"Yea, I think it meet, as long as I am in this tabernacle, to stir you up by putting you in remembrance." (2 Peter 1:13)
It is apparently rather easy, in this day of football games, rock concerts, and race riots, to get the emotions of a crowd all stirred up. The stirring of emotions can be either good or bad, of course, depending on the cause.
In our text, the apostle Peter says we need to be stirred up by our memories--that is, our remembrances of His "great and precious promises: that by these ye might be partakers of the divine nature." For "he that lacketh these things," said Peter, "hath forgotten that he was purged from his old sins" and urgently needs "to have these things always in remembrance" (vv. 4, 9, 15).
Something else needs to be stirred up, said Paul to Timothy. "Wherefore I put thee in remembrance that thou stir up the gift of God" (2 Timothy 1:6). Each believer has received certain gifts from God, but these need to be stirred up and used both boldly and wisely for Christ.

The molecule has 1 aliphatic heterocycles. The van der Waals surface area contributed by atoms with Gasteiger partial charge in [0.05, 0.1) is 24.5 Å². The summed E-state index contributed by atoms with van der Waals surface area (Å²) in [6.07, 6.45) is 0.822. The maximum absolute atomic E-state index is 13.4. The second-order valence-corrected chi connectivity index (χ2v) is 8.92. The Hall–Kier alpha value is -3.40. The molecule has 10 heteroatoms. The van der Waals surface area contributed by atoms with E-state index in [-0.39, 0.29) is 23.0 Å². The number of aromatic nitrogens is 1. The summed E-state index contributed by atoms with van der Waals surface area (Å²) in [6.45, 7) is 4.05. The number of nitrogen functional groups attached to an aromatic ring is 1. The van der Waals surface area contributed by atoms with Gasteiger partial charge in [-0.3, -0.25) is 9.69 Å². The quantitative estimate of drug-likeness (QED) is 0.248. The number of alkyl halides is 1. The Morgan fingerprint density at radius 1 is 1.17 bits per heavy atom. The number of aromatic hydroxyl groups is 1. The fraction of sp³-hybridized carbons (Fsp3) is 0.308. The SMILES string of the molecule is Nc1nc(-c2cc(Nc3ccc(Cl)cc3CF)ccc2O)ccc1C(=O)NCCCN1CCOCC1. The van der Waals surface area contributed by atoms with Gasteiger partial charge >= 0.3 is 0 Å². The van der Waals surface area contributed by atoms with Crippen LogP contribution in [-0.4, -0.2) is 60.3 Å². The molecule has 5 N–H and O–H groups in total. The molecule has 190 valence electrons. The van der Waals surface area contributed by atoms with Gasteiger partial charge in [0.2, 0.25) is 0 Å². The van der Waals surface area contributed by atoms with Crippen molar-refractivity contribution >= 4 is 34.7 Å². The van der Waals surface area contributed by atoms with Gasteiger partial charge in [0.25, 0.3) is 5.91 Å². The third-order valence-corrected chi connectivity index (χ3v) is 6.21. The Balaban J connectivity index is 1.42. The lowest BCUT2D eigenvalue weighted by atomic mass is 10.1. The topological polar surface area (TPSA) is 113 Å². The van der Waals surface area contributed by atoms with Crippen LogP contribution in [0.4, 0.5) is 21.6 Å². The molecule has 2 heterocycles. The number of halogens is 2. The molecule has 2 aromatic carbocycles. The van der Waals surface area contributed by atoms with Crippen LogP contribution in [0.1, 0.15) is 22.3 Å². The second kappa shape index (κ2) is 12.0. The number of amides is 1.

Finally, Peter says that the purpose in writing both his epistles was to "stir up your pure minds by way of remembrance: That ye may be mindful of the words which were spoken before by the holy prophets, and of the commandment of us the apostles of the Lord and Saviour" (2 Peter 3:1-2). This was written especially for "the last days" (v. 3), indicating that they should stir up, not their emotions, but their minds! To meet the critical needs of the last days, they should have their minds full of the Scriptures of both Old and New Testaments. These Scriptures should even be memorized, if possible, so they can be called up "by way of remembrance" whenever needed. The Holy Scriptures are simple enough to be received by a child, yet they can stir up our minds with their heights and depths, and will stir our hearts as well. HMM